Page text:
Here's the lede to a Louis Uchitelle story in Wednesday's New York Times about the "political comeback" of supply-side economics:
When Ronald Reagan ran for president in 1980, he promised to cut taxes in what seemed, at the time, a magical way. Tax revenue would go up, not down, he said, as the economy boomed in response to lower rates.
Since then, supply-side economics, as it was called — first with derision but then as a label embraced by its supporters — has become a central tenet of Republican political and economic thinking. That’s despite the fact that the big supply-side tax cuts of the 1980s and the 2000s did not work out as advertised, as even most supporters acknowledge.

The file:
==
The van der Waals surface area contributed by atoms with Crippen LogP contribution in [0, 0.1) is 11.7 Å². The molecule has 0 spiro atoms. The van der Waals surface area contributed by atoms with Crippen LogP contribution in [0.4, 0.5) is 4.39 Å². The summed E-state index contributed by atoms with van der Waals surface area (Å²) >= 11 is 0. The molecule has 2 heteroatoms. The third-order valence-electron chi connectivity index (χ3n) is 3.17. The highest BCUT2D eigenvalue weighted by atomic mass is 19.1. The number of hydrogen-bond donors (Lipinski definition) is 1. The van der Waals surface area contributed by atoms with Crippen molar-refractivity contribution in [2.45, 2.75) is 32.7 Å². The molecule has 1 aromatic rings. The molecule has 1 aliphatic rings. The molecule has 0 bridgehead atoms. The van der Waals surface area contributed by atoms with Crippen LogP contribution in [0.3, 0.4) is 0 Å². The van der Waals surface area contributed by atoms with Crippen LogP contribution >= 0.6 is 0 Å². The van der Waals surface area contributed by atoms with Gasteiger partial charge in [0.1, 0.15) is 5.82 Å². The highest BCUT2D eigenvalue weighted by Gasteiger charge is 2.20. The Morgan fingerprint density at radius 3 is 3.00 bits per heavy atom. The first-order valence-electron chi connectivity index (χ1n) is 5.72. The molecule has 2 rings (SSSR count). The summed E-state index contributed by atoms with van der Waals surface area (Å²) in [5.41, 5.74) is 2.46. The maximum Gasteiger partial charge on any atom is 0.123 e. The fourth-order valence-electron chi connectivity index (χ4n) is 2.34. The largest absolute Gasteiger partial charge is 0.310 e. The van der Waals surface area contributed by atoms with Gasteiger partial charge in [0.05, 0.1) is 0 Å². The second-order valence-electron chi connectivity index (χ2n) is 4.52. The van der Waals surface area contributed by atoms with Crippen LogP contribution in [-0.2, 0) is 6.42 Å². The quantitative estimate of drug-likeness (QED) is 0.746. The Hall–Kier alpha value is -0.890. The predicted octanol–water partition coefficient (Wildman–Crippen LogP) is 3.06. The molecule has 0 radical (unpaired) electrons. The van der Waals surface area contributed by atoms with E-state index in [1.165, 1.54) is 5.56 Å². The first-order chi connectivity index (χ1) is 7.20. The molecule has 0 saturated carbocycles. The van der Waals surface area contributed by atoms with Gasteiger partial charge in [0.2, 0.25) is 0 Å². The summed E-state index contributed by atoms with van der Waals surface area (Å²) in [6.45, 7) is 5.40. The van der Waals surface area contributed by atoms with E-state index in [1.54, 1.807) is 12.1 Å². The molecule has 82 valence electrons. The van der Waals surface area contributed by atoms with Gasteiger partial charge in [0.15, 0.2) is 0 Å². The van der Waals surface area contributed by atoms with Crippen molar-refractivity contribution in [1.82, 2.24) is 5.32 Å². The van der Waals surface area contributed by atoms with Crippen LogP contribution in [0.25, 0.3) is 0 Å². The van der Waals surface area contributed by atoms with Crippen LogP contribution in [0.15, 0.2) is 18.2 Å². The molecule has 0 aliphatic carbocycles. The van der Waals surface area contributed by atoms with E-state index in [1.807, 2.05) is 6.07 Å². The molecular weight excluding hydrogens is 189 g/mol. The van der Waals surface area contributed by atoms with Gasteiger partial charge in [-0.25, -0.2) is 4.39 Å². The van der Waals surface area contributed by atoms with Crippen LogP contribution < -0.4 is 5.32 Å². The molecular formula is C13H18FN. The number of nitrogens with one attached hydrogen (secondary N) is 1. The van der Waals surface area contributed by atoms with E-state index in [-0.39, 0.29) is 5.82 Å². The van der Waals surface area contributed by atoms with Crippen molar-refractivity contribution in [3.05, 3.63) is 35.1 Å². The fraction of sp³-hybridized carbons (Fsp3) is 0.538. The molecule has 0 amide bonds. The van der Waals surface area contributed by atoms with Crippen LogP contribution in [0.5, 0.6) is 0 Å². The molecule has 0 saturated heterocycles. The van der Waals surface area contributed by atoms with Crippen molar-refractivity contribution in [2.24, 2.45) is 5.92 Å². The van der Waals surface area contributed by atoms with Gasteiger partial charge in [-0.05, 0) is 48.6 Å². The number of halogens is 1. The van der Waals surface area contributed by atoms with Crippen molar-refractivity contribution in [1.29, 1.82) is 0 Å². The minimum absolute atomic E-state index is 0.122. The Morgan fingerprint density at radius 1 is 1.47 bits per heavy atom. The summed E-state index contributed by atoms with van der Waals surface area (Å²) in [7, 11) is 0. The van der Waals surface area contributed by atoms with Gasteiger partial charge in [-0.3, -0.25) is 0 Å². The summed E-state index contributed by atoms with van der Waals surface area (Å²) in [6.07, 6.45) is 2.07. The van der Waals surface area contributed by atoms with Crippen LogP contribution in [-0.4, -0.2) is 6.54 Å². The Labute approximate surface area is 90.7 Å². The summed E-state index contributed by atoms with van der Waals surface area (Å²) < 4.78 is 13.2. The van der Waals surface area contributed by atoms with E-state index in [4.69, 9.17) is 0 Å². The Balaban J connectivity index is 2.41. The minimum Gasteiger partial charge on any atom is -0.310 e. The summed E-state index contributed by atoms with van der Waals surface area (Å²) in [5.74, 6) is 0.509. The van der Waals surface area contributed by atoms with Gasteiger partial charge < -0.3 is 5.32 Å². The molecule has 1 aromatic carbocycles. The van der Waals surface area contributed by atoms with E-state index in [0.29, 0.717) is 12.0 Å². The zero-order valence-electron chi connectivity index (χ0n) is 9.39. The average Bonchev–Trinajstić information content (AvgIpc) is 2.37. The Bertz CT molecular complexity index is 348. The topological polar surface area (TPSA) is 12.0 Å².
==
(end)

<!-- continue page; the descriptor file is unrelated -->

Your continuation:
But advocates see broader economic benefits from lowering tax rates, which is one of the reasons the concept has reappeared as a point of contention in this year’s election campaign, in an amended form.
While Uchitelle does a good job of explaining why the supply-side claim that tax cuts increase revenue is almost certainly wrong, he is curiously non-specific about which politicians are making these supply-side claims -- only Reagan is mentioned. (There is an allusion to Arthur Laffer advising John McCain but no direct quotes of the GOP candidate.) The article focuses instead on the views of various economic advisers and economists. But how can a New York Times report on this issue fail to mention the fact that President Bush and other administration officials have repeatedly implied that tax cuts increase revenue? Or that McCain, Rudy Giuliani, Mitt Romney, and Fred Thompson all made similar claims during the GOP primary campaign? Aren't those relevant facts?